3. Choose images and videos directly related to the email topic.

It’s fine to include images or embed video in your marketing emails. Just make sure they accomplish more than taking up space. 

The images must directly relate to the email topic. Unless you’re selling a new pet product, kittens are not good choices. Use an image that shows the product or at least someone using it. That creates context. 

The same is true with video. Make it short, sweet, and relevant. No one has time to watch a video as long as a TV show. Use the video to make a quick point and direct the reader to the product. Do it in less than three minutes.

4. Don’t hit “send” 500 times.

In the beginning, your email list may contain ten people. Maybe less. At that level, it’s no big deal to put them all on BCC using your regular email address and service and send it out. Once you have hundreds, or even thousands of names on the list, the technical aspect of simply emailing them all get complicated. Your standard Gmail account will likely be exhibiting symptoms of stress thanks to Google’s new AI spam filters.

Most web hosts help newbie email marketers take the next step in technical sophistication by offering email services like autoresponders, multiple email boxes for your domain, web mail, and other handy features for a marketer. A reputable service should fully abide by GDPR data privacy requirements.

Most hands-on HostGator reviews explain how to set up email in a GDPR-compliant manner, as does the HG knowledge base. As your list grows, it will eventually become too unwieldy to manage even with a web host’s resources. At that point, it’s time to look into a full-fledged email marketing service like Constant Contact.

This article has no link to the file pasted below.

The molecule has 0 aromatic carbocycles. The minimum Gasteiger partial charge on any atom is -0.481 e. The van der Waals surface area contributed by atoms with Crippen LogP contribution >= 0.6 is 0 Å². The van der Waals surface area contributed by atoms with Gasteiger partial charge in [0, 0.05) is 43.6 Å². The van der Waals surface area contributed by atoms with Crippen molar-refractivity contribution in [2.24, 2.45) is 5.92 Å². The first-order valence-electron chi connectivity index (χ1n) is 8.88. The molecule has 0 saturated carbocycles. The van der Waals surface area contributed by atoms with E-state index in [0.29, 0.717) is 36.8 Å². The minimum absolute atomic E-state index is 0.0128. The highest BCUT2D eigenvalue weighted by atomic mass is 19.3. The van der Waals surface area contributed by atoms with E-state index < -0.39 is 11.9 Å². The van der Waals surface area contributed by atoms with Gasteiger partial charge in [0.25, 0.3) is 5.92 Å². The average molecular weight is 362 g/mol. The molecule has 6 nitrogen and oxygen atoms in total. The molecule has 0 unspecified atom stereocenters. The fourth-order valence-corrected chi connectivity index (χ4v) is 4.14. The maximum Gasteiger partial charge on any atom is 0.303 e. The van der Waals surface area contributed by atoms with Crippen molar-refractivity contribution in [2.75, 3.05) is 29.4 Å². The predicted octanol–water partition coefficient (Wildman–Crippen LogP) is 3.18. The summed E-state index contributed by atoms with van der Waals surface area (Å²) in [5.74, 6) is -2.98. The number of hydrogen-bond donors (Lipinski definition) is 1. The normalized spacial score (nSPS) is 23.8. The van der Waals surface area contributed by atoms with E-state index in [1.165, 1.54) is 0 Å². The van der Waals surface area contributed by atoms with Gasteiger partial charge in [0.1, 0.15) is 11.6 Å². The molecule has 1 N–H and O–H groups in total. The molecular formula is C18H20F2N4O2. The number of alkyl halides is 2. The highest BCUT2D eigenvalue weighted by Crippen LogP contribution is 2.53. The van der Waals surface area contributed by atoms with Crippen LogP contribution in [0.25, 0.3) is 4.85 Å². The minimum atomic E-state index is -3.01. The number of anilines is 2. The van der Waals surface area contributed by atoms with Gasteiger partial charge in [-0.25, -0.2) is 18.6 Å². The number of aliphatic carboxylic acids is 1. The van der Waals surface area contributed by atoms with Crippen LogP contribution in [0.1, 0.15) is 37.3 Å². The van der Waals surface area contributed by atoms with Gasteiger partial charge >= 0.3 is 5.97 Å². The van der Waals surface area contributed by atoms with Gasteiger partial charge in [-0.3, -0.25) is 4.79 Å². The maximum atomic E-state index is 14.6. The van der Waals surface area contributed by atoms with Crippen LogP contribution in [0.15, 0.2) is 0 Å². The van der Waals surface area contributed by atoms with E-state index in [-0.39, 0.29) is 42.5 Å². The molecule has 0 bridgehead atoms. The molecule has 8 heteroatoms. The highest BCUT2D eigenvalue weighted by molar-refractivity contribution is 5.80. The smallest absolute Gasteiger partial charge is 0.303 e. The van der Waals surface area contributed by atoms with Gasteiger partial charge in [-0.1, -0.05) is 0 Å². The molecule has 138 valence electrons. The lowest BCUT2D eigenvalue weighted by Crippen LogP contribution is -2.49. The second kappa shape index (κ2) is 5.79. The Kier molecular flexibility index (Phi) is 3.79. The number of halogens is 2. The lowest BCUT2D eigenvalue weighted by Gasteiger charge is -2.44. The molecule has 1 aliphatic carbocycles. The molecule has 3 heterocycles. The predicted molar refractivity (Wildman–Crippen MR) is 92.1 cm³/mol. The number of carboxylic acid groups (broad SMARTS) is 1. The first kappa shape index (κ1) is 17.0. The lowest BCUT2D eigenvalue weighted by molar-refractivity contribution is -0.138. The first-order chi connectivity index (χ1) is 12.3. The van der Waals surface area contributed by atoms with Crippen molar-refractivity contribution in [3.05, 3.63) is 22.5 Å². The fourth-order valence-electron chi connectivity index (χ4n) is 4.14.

5. Use the email format that works best for your audience.

HTML template vs HTML heavy template with images

HTML is pretty. It works a lot of the time. It may work for you. Then again, it may not. 

Think about your target audience. Are they more likely to open the email on a phone or a laptop? Will the HTML slow down the load time and motivate the reader to close and delete the email? Will it add anything of value to the email itself? 

Only you can answer those questions, and a lot depends on the quality of the underlying code. As you decide, be aware that poorly-executed HTML increases the odds that readers will delete the email before finishing it. That also means they won’t forward it to their associates. 

The bottom line…

Expect to be horrified by the perceived complexity when you first dig into the idea of email marketing. It can be overwhelming but only if you’re a rank newbie and try to implement every tool and strategy at once. 

Start simple. Create a landing page, drive traffic to it, collect email addresses, and send the list emails periodically. Lots of online marketers have been very successful doing nothing more than this.

Later you can figure out autoresponder sequences, list segmentation, and conversion techniques. For now, take the first step. Choose one of those email marketing services we mentioned up there and take action. 

Many have a free level or trial period. Ultimately, the only thing standing between you and your first email marketing campaign is inaction. Change that by taking action now. Good luck!   

bio photo of Dan Fries

Dan Fries is a freelance writer and full stack Rust developer. He looks for convergence in technology trends, with specific interests in cyber security and micromobility (🛴💨). Dan enjoys snowboarding and is based in Hong Kong with his pet beagle, Teddy.